CORDIS - EU research results

The role of animals in late Iron Age and Roman life: cultural identity and the relationship between Italy and Britain

Final Report Summary - ANCID (The role of animals in late Iron Age and Roman life: cultural identity and the relationship between Italy and Britain)

This project aimed to investigate the Iron Age - Roman transition in husbandry practices, in Britain as well as Italy, and provide the fellow with training opportunities in various areas including project management, financial management, teaching, students' supervision, team work, presentation, as well as various methodological research advances. These included new approaches to recording, counting and quantification of animal bones from archaeological sites and new methods in ageing and biometrical recording and analysis. Prominent amongst these latter is the adoption of a system of metric processing known as 'scale index technique', of which the fellow had little previous experience. An important additional aim of the project was to allow the fellow to operate within a wider research team, with whom she could interact and from whom she could gain (and provide) stimulating information and ideas.

In the 24 months she was employed the fellow identified priorities in terms of research and training in conjunction with the scientist in charge. There was continuous and frequent communication that contributed to the success of the project. It was soon decided that - to start with and for training purposes - it was worth using an animal bone assemblage different from the one core to the project questions. The aim was to allow the fellow to familiarise herself with a new system of recording and counting. A series of relatively small assemblages ranging from prehistoric to Roman times, including Iron and Roman components which are central to the focus of the main project, from the Durrington Walls area (Wiltshire, England) were identified. These were an ideal choice because they allowed the fellow to get involved with the FEEDING STONEHENGE project, a high profile, interdisciplinary project based in our department, which gave her the opportunity to interact and collaborate with the wider scientific community. The material from these various sites was recorded, the data were analysed and two full reports were completed and they are now ready for publication in one of the project monographs, with the fellow as first author.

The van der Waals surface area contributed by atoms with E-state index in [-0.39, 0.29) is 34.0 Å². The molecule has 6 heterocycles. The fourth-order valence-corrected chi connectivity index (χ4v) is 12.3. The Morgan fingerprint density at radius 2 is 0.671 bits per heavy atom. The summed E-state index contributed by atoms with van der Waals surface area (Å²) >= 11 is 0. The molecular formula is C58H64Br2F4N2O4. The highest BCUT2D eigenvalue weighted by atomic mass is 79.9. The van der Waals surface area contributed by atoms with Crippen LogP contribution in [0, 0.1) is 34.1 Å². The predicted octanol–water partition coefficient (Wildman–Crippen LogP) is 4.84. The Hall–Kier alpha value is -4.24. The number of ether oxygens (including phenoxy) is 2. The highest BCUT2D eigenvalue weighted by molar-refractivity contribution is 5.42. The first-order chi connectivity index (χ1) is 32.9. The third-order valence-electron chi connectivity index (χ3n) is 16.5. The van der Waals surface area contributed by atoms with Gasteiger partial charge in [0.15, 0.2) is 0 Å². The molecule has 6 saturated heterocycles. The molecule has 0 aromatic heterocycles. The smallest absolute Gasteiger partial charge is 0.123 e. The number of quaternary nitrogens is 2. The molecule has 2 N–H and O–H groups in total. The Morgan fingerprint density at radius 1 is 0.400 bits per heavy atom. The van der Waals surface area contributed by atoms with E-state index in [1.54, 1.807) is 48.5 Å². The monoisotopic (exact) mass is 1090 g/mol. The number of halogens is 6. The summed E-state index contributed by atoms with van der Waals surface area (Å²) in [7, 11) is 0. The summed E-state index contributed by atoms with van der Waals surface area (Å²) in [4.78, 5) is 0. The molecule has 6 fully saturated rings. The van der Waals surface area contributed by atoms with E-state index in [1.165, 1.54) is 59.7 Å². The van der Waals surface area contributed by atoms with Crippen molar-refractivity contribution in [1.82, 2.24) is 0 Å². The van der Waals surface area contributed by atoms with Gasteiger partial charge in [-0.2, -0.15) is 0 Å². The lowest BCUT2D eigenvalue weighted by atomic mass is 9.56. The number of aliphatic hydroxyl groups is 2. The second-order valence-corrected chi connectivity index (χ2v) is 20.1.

Once the training on the analysis of the material was completed it was time to identify a larger assemblage that would be suitable to address the key questions of the project. It was decided to focus on the site of Owslebury in southern England due to its large sample size and the promising chronological sequence ranging from the Iron Age to the Roman period. We were lucky to have the opportunity to interact closely with the excavator of the site - John Collis, an emeritus professor in our department. The site was also promising for another research aspect that represented one of the aims of the project, namely the investigation of animal movement through analysis of Strontium isotopic ratios. The main reason for the potential of Owslebury for this purpose is its location on chalk, a type of rock that has a well distinct Sr isotopic ratio, which therefore allows a relatively straightforward understanding of the origins of the livestock - inside or outside the chalk area.